Every summer, families flock to campgrounds to connect with the outdoors and bond with each other. Camping can improve the way a person feels about the environment for the rest of their lives, and it’s often a cherished memory of our childhood!
It’s likely that some families have always known the ins and outs of vacationing outside. However, if you didn’t grow up in a family that camped regularly, it might seem difficult, or even scary. Adding children into the equation might make it feel even riskier. Don’t let camping and outdoor adventures intimidate you! Here are some easy ways to start a family camping tradition.
Practice camping in your yard
If you’ve got a yard, a tent, sleeping bags, and a lamp, you can start getting used to camping tonight! Getting used to sleeping outdoors will make the idea of sleeping at a campsite less scary, both for kids and grownups alike! You can even buy a small fire-pit and cook hotdogs for dinner, with s’mores for dessert! Don’t have access to a space large enough to pitch a tent? Look for a campground that’s close a short distance to your house. It doesn’t have to be a major landmark or distant location. The idea that you can always head home if things get to be too much can be a big comfort!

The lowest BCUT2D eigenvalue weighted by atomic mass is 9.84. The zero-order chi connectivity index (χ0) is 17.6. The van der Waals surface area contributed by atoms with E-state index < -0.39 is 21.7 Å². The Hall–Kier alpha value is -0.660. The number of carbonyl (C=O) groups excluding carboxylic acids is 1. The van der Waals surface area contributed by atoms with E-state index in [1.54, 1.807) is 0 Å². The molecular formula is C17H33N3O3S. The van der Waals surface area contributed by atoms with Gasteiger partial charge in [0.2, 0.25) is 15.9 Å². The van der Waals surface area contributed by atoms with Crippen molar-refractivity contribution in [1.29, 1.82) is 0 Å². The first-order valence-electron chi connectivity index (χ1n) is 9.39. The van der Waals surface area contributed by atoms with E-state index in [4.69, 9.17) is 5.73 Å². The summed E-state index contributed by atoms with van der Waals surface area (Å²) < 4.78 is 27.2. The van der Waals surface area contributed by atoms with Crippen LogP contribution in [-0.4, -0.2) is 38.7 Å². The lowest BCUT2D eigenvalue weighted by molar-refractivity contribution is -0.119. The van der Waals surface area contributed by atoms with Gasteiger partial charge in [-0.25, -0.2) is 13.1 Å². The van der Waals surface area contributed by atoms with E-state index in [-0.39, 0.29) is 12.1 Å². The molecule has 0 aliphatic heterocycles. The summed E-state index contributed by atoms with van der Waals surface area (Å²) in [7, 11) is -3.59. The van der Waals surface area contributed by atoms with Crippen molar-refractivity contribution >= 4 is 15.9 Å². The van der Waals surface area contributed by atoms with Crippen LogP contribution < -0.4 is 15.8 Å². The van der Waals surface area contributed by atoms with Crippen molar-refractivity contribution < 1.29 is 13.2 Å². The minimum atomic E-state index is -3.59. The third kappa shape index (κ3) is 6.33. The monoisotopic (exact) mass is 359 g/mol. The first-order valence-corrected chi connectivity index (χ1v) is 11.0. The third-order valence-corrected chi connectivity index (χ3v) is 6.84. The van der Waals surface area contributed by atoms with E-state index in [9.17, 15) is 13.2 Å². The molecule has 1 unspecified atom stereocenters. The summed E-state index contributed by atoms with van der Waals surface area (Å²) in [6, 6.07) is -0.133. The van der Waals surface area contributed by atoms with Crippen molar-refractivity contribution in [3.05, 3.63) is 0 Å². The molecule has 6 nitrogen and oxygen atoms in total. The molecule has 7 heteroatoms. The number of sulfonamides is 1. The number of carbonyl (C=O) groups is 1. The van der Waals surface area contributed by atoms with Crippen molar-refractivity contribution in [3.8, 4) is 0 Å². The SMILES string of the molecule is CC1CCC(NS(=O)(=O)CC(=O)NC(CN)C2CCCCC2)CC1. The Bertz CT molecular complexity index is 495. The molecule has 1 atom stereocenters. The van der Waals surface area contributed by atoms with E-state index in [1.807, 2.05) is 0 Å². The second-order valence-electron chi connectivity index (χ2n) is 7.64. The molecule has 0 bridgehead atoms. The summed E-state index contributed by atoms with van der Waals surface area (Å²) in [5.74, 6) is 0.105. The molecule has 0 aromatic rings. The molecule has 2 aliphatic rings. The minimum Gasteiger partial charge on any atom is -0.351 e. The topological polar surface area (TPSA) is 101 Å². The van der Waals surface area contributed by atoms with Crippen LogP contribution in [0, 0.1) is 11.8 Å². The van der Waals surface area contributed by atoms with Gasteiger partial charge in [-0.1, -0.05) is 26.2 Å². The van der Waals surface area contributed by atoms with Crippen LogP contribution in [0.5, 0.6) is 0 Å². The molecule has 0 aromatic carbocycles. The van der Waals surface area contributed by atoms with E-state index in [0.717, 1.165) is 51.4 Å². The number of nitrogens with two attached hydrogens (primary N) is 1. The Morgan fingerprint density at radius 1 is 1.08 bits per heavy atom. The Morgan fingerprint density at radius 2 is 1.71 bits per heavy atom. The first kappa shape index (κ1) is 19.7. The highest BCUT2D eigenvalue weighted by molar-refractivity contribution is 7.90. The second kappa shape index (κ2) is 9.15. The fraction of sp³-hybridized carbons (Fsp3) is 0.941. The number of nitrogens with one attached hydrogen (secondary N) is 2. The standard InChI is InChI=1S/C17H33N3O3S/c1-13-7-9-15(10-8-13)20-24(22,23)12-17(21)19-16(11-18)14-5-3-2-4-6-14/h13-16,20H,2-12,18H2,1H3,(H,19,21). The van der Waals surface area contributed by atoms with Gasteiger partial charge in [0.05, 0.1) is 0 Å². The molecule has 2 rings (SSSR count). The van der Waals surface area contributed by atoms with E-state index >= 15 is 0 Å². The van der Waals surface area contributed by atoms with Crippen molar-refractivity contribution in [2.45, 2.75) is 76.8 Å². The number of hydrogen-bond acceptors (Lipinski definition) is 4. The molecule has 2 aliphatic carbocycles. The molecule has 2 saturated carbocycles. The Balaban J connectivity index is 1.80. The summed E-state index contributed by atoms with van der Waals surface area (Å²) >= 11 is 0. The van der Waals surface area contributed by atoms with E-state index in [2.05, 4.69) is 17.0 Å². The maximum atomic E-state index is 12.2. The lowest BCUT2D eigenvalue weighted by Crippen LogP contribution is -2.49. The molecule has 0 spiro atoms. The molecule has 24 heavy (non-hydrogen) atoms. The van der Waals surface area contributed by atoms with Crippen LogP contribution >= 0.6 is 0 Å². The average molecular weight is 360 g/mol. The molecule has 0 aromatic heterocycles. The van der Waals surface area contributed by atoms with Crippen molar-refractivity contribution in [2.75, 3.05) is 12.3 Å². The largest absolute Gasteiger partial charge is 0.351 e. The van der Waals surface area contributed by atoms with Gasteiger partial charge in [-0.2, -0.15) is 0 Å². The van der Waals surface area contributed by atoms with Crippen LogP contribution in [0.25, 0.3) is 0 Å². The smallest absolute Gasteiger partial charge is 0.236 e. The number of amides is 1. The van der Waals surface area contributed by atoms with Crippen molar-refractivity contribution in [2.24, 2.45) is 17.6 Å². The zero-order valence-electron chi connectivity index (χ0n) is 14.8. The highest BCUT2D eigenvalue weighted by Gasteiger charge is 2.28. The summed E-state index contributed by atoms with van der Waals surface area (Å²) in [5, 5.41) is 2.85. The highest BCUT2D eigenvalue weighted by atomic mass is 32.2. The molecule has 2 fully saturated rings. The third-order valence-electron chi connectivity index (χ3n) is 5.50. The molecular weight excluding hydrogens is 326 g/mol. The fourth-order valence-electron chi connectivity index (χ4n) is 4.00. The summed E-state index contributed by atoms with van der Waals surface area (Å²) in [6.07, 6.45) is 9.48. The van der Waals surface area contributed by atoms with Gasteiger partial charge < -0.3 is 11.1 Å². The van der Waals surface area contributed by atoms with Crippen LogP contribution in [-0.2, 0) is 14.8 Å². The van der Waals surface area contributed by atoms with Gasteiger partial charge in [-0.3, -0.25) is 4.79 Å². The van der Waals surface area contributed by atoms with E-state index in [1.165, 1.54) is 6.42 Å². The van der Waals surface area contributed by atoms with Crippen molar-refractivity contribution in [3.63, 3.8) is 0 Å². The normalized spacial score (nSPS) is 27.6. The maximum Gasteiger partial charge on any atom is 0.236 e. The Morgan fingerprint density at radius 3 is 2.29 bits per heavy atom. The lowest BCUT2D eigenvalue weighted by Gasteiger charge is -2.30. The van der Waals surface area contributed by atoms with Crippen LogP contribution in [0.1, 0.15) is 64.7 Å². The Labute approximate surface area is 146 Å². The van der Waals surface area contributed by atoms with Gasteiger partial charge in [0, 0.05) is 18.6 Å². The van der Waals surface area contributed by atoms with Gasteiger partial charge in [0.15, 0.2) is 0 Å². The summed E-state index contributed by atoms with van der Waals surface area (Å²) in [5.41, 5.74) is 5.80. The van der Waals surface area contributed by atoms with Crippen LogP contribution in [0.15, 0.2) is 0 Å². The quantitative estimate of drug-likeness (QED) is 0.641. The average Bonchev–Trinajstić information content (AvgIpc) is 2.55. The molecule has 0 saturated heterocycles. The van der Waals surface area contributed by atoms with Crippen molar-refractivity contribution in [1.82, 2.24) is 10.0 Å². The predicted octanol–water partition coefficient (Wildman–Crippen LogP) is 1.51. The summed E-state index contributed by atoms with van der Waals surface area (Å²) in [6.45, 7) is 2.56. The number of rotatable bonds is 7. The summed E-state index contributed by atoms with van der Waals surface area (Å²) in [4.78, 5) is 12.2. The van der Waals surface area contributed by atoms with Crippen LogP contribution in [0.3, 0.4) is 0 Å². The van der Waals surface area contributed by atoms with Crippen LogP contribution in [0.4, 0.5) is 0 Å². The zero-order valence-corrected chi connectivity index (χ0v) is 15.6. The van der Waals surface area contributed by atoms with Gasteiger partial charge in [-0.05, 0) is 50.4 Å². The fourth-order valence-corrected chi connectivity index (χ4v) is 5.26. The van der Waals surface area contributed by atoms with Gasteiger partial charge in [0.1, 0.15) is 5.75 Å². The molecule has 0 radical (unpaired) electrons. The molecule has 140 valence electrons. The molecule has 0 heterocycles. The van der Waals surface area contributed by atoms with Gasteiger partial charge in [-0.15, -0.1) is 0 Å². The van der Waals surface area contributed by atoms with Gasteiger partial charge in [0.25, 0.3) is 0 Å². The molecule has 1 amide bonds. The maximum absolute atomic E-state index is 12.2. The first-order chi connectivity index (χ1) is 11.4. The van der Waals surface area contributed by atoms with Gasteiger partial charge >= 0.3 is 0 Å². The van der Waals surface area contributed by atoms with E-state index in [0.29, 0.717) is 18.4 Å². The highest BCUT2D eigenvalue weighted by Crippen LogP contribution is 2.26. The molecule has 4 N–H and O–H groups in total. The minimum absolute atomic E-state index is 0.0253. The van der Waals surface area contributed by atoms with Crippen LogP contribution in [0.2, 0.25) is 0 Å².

Camp With Friends of the Family
Friendship is important for people of all ages, and having a few friends of the family along for a camping trip is always a bonus! If they are another family with kids of the same age, your kids will stay entertained and the grownups can have great fire-side chats after they’ve all gone to bed. Everyone can chip in at mealtime, and, if one family forgets a supply, it’s likely that the rest of the crew can help!
Safety First, To Have More Fun!
Of course, outdoor vacationing can come with some risks that wouldn’t come with a stay at a five-star hotel. Make sure you have a complete first aid kit, use sunscreen, and stay hydrated throughout your adventure! Also, research the area where you’ll be camping to check on wildlife alerts, weather conditions, and fire danger. Share your travel plans with friends and share your hiking location with park rangers through trail logs. Lastly, make sure your footwear and fashion choices are up to the challenge of being out in the “wild,” even if it’s just a short hike. There are also some simple survival guides that you can read up on to feel ready for anything. Being prepared will make the whole experience much more enjoyable for the whole family!
For a thorough checklist of how to optimize the camping experience for kids and teens, REI has created a list for parents that you can read here.